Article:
Press Opportunity – on 27 April at 10.30am
at Gilbert White’s House, Selborne (The Wakes Field)
The start of the long-awaited Great Gilbert White Walk from Selborne to Oxford (a walk in the footsteps of pioneering naturalist Gilbert White) – all journalists welcome to help give Rosemary Irwin a great send-off!
At 10.30 am from The Wakes Field (with the stunning backdrop of Gilbert White’s former home, The Wakes, now the Gilbert White’s and the Oates Collections), Rosemary Irwin, chairman of the trustees of the Museum and brainchild and organiser of this walk, will be setting off for Oxford.
There will be a photo opportunity and chance to interview Rosemary and others. On the day she will be accompanied by Bryan Oates (great nephew of Captain Oates, celebrated alongside Gilbert White at the Museum), who will lead a grey pony, dressed as Captain Oates. Ronnie Davidson Houston will also be in costume as Gilbert White, riding a pony (we think Gilbert travelled to Oxford on horseback as he got travel sick in a carriage!). Clare Francis, author and herself an explorer as a single-handed yachtswoman, will be coming at the invitation of Bryan Oates.
Over 80 people have so far signed up to walk in the footsteps of the great pioneering eighteenth century naturalist and writer, Gilbert White. Rosemary will be tackling the 74-mile journey which Gilbert regularly took during his days as fellow of Oriel College.
Says Rosemary; ‘This walk is all about making Gilbert White’s huge contribution to natural history and science better known, and to raise money to help us renovate the museum so that we can continue to fascinate lovers of the English landscape and nature for years to come’.
Further information: If you’d like to attend please let me know. Do also let me know if you’d like an interview with Rosemary or any of the above. Contact Kimberley James (01420 511275 ex 20) firstname.lastname@example.org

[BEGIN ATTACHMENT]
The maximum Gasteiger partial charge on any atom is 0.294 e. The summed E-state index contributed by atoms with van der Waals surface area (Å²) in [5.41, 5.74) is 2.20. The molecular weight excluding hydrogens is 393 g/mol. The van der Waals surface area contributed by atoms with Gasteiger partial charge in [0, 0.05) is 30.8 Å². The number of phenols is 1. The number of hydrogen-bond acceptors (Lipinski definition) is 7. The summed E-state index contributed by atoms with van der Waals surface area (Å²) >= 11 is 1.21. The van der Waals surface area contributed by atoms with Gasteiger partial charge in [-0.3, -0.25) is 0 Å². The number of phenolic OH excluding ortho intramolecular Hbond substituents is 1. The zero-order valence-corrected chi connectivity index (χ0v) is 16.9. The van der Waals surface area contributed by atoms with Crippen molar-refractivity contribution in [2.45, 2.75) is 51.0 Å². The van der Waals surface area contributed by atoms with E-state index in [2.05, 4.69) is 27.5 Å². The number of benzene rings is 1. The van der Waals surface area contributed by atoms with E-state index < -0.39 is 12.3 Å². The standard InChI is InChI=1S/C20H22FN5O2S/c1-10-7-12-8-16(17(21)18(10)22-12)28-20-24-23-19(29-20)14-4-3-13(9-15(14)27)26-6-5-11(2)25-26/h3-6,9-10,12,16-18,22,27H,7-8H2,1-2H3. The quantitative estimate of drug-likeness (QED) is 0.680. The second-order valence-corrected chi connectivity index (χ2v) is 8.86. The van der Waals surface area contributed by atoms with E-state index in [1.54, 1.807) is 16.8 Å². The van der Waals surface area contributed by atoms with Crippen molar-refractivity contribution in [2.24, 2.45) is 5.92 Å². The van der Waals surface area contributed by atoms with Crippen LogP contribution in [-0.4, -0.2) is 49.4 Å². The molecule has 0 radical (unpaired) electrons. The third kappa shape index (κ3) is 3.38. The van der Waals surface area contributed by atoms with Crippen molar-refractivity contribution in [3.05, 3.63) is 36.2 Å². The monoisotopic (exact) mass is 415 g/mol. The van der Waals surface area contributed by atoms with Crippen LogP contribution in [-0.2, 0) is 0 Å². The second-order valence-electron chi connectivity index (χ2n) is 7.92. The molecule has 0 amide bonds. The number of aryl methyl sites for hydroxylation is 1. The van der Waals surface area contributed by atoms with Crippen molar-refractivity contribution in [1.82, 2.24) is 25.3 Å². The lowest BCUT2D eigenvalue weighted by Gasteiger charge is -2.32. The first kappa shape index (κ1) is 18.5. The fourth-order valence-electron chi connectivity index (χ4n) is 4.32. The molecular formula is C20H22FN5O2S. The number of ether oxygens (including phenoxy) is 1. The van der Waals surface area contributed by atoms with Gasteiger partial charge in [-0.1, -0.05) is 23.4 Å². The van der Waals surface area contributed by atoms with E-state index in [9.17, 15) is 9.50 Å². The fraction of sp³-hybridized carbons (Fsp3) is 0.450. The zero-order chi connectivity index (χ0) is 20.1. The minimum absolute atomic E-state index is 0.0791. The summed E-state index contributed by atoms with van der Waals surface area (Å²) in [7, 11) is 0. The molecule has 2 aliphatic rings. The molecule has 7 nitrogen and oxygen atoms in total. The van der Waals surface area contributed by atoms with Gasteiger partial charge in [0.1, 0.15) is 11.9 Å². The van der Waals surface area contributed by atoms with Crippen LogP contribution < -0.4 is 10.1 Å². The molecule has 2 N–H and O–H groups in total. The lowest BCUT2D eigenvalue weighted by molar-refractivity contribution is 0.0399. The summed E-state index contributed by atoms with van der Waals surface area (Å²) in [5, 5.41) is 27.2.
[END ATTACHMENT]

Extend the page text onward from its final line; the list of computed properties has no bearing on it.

Background information: The Reverend Gilbert White was a naturalist, scientist, writer, gardener, clergyman and countryman. His delightful book about the nature and countryside surrounding his beloved village in the South Downs – “The Natural History of Selborne” (1789) – is one of the most popular books in the English language and has never been out of print. ‘Gilbert White’s book, more than any other, has shaped our everyday view of the relations between humans and nature.’ says Richard Mabey, naturalist and White’s biographer.
Rosemary is hoping that, through her long walk from the Hampshire corner of the South Downs to Oxford, Gilbert White will get the attention he justly deserves. Says Rosemary;‘How many people know that he was a great man, a scientist, a writer of genius, a lover of nature and gardens, someone who could classify ‘little brown birds’ by their songs into different species, had a delightful sense of humour and cared deeply about the poor? He is considered to be ‘the father of ecology’ because of his ground-breaking discoveries through the study of weather, plants and ‘wild things’ Even Charles Darwin claimed that he stood on the shoulders of White and made a pilgrimage to Selborne in 1857.’
White is famous for the way he studied – making minute observations over a long period from his garden as well as from his walks and rides in the countryside near his home, noticing things – like the fact that owls hoot in B flat! Says Simon Barnes, writing in The Times (1 June 2013) ‘(White) invented three entire sciences: ecology, ethology and phenology (the study of recurring seasonal events) which is of immense relevance now, as climate change has become one of the most pressing issues facing the planet ….he saw the connections and the connectedness. He understood the way it all fits together.”
Day 1: 8 miles (Selborne – Shalden)
Day 2: 9 miles (Shalden – Newnham)
Day 3: 9 miles (Newnham – Beech Hill)
Day 4: 8 miles (Beech Hill – Sulhamstead)
Day 5: Rest
Day 6: 11 miles (Sulhamstead – Goring)
Day 7: 12 miles (Goring – Dorchester)
Day 8: 9 miles (Dorchester – Abingdon)
Day 9: 9 miles (Abingdon – Oxford)
About the Museum: Gilbert White & the Oates Collections is an Independent Charitable Trust and Accredited Museum, Reg Charity No. 307098. “The Natural History of Selborne,” published by the Reverend Gilbert White in 1789, has been described as “the first serious work on ecology”, and is one of a handful of books that have never been out of print since publication, along with the Bible, the works of William Shakespeare & Bunyan’s Pilgrim’s Progress. Gilbert White was a pathfinder at the birth of ecology. He pointed the way to the organised study of the natural world which is a vital weapon in our ability to monitor, measure and understand what is happening to our planet. The Scott Expedition of 1912 – commemorated in our exhibition to Captain Oates – laid the scientific foundation for modern climate studies based on understanding the Antarctic.